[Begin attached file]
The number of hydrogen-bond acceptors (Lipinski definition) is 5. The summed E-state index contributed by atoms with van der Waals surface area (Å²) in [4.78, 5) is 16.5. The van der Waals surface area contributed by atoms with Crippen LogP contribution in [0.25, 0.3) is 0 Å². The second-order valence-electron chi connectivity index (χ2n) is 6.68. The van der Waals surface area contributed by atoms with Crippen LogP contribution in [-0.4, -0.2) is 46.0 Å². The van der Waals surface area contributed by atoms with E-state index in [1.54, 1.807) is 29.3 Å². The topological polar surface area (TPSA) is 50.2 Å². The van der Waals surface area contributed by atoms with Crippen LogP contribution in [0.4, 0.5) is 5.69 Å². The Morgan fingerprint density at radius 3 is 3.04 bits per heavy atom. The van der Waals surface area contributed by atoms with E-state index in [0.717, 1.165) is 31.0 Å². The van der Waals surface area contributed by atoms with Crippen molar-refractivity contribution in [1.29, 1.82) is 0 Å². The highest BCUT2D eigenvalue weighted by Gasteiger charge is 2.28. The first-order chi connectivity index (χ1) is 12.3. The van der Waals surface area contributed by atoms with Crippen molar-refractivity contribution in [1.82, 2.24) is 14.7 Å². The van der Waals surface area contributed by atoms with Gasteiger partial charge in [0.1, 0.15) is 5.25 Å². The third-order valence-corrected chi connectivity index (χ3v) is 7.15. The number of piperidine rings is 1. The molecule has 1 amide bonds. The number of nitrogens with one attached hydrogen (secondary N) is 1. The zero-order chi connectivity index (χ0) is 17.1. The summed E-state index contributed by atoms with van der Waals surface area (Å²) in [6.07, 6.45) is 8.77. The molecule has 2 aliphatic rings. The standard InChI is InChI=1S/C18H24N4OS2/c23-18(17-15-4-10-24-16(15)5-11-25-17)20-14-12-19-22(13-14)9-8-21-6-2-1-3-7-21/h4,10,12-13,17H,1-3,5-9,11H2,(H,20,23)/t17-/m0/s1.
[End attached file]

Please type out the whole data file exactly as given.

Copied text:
The number of hydrogen-bond acceptors (Lipinski definition) is 5. The summed E-state index contributed by atoms with van der Waals surface area (Å²) in [4.78, 5) is 16.5. The van der Waals surface area contributed by atoms with Crippen LogP contribution in [0.25, 0.3) is 0 Å². The second-order valence-electron chi connectivity index (χ2n) is 6.68. The van der Waals surface area contributed by atoms with Crippen LogP contribution in [-0.4, -0.2) is 46.0 Å². The van der Waals surface area contributed by atoms with E-state index in [1.54, 1.807) is 29.3 Å². The topological polar surface area (TPSA) is 50.2 Å². The van der Waals surface area contributed by atoms with Crippen LogP contribution in [0.4, 0.5) is 5.69 Å². The Morgan fingerprint density at radius 3 is 3.04 bits per heavy atom. The van der Waals surface area contributed by atoms with E-state index in [0.717, 1.165) is 31.0 Å². The van der Waals surface area contributed by atoms with Crippen molar-refractivity contribution in [1.29, 1.82) is 0 Å². The highest BCUT2D eigenvalue weighted by Gasteiger charge is 2.28. The first-order chi connectivity index (χ1) is 12.3. The van der Waals surface area contributed by atoms with Crippen molar-refractivity contribution in [1.82, 2.24) is 14.7 Å². The van der Waals surface area contributed by atoms with Gasteiger partial charge in [0.1, 0.15) is 5.25 Å². The third-order valence-corrected chi connectivity index (χ3v) is 7.15. The number of piperidine rings is 1. The molecule has 1 amide bonds. The number of nitrogens with one attached hydrogen (secondary N) is 1. The zero-order chi connectivity index (χ0) is 17.1. The summed E-state index contributed by atoms with van der Waals surface area (Å²) in [6.07, 6.45) is 8.77. The molecule has 2 aliphatic rings. The standard InChI is InChI=1S/C18H24N4OS2/c23-18(17-15-4-10-24-16(15)5-11-25-17)20-14-12-19-22(13-14)9-8-21-6-2-1-3-7-21/h4,10,12-13,17H,1-3,5-9,11H2,(H,20,23)/t17-/m0/s1.